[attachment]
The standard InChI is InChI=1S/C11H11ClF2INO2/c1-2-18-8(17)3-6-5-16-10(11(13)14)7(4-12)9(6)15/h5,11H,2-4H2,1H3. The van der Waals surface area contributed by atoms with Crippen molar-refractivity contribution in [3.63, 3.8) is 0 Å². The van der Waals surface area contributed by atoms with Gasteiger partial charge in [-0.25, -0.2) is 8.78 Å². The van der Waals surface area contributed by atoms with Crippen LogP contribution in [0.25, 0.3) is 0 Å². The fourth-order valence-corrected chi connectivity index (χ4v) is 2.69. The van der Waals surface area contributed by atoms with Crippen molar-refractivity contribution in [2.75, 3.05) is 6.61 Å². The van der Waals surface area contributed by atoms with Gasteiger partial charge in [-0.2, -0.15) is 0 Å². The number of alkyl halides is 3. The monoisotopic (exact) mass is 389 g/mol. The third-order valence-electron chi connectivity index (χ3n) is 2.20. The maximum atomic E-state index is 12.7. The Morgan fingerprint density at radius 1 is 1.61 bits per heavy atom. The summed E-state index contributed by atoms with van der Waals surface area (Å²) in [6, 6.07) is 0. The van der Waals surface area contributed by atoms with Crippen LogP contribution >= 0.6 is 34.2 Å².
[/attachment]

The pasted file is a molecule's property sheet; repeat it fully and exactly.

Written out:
The standard InChI is InChI=1S/C11H11ClF2INO2/c1-2-18-8(17)3-6-5-16-10(11(13)14)7(4-12)9(6)15/h5,11H,2-4H2,1H3. The van der Waals surface area contributed by atoms with Crippen molar-refractivity contribution in [3.63, 3.8) is 0 Å². The van der Waals surface area contributed by atoms with Gasteiger partial charge in [-0.25, -0.2) is 8.78 Å². The van der Waals surface area contributed by atoms with Crippen LogP contribution in [0.25, 0.3) is 0 Å². The fourth-order valence-corrected chi connectivity index (χ4v) is 2.69. The van der Waals surface area contributed by atoms with Crippen molar-refractivity contribution in [2.75, 3.05) is 6.61 Å². The van der Waals surface area contributed by atoms with Gasteiger partial charge in [-0.2, -0.15) is 0 Å². The number of alkyl halides is 3. The monoisotopic (exact) mass is 389 g/mol. The third-order valence-electron chi connectivity index (χ3n) is 2.20. The maximum atomic E-state index is 12.7. The Morgan fingerprint density at radius 1 is 1.61 bits per heavy atom. The summed E-state index contributed by atoms with van der Waals surface area (Å²) in [6, 6.07) is 0. The van der Waals surface area contributed by atoms with Crippen LogP contribution >= 0.6 is 34.2 Å².